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2.9: Pure Methods and Modifiers

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  • \( \newcommand{\vecs}[1]{\overset { \scriptstyle \rightharpoonup} {\mathbf{#1}} } \) \( \newcommand{\vecd}[1]{\overset{-\!-\!\rightharpoonup}{\vphantom{a}\smash {#1}}} \)\(\newcommand{\id}{\mathrm{id}}\) \( \newcommand{\Span}{\mathrm{span}}\) \( \newcommand{\kernel}{\mathrm{null}\,}\) \( \newcommand{\range}{\mathrm{range}\,}\) \( \newcommand{\RealPart}{\mathrm{Re}}\) \( \newcommand{\ImaginaryPart}{\mathrm{Im}}\) \( \newcommand{\Argument}{\mathrm{Arg}}\) \( \newcommand{\norm}[1]{\| #1 \|}\) \( \newcommand{\inner}[2]{\langle #1, #2 \rangle}\) \( \newcommand{\Span}{\mathrm{span}}\) \(\newcommand{\id}{\mathrm{id}}\) \( \newcommand{\Span}{\mathrm{span}}\) \( \newcommand{\kernel}{\mathrm{null}\,}\) \( \newcommand{\range}{\mathrm{range}\,}\) \( \newcommand{\RealPart}{\mathrm{Re}}\) \( \newcommand{\ImaginaryPart}{\mathrm{Im}}\) \( \newcommand{\Argument}{\mathrm{Arg}}\) \( \newcommand{\norm}[1]{\| #1 \|}\) \( \newcommand{\inner}[2]{\langle #1, #2 \rangle}\) \( \newcommand{\Span}{\mathrm{span}}\)\(\newcommand{\AA}{\unicode[.8,0]{x212B}}\)

    This implementation of add does not modify either of the parameters. Instead, it creates and returns a new Time object. As an alternative, we could have written a method like this:

    public void increment(double seconds) {
        this.second += seconds;
        while (this.second >= 60.0) {
            this.second -= 60.0;
            this.minute += 1;
        while (this.minute >= 60) {
            this.minute -= 60;
            this.hour += 1;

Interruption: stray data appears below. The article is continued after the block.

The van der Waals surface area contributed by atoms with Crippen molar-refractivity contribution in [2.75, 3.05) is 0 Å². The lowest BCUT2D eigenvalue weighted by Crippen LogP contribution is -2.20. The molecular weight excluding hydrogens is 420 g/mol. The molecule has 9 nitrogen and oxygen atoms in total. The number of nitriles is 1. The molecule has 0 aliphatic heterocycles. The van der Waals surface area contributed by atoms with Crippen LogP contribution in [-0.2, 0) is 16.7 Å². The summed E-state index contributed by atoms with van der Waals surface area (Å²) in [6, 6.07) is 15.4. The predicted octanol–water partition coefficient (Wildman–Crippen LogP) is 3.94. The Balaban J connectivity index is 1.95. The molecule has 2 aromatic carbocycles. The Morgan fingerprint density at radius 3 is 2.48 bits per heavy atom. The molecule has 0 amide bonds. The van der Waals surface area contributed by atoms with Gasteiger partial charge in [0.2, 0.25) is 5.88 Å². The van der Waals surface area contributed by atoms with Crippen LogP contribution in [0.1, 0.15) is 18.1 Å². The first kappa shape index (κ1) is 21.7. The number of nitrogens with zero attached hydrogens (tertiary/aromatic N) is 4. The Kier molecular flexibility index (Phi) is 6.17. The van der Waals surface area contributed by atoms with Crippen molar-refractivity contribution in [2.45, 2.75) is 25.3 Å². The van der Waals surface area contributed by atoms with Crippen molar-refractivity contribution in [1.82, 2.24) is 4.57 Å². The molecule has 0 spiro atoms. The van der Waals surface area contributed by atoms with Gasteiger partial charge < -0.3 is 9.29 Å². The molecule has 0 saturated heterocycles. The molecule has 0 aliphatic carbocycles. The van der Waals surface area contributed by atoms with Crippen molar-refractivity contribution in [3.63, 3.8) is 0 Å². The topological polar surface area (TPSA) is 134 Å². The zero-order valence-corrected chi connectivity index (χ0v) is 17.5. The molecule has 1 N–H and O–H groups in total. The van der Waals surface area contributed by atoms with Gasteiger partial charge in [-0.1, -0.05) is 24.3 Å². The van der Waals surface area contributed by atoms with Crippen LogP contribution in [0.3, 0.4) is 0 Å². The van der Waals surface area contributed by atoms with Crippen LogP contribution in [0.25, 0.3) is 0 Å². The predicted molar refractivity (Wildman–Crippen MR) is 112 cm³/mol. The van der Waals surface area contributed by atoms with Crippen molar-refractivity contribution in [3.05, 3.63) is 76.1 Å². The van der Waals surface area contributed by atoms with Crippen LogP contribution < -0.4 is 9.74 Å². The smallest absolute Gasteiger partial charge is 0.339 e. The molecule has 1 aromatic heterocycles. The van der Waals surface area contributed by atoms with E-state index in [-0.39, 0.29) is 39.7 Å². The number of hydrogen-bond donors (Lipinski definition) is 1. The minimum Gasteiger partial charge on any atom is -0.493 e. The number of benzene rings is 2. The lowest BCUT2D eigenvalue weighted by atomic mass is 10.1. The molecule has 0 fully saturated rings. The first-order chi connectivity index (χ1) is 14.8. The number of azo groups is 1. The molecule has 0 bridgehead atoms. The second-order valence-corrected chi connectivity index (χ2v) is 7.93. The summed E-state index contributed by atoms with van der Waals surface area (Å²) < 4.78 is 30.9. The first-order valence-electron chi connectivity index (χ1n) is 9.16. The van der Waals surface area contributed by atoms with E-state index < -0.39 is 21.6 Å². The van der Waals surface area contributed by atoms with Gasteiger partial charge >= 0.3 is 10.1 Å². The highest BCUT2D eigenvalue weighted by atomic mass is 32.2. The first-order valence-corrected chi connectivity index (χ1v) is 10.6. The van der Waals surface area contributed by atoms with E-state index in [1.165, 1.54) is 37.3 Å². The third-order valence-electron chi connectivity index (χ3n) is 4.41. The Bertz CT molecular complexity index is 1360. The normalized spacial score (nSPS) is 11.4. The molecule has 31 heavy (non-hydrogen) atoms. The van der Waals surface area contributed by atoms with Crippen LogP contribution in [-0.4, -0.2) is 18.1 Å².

The increment method modifies an existing Time object. It doesn’t create a new one, and it doesn’t return anything.

    In contrast, methods like add are called pure because:

    • They don’t modify the parameters.
    • They don’t have any other “side effects”, like printing.
    • The return value only depends on the parameters, not on any other state.

    Methods like increment, which breaks the first rule, are sometimes called modifiers. They are usually void methods, but sometimes they return a reference to the object they modify.

    Modifiers can be more efficient because they don’t create new objects. But they can also be error-prone. When objects are aliased, the effects of modifiers can be confusing.

    To make a class immutable, like String, you can provide getters but no setters and pure methods but no modifiers. Immutable objects can be more difficult to work with, at first, but they can save you from long hours of debugging.

    This page titled 2.9: Pure Methods and Modifiers is shared under a CC BY-NC-SA 3.0 license and was authored, remixed, and/or curated by Allen B. Downey (Green Tea Press) .

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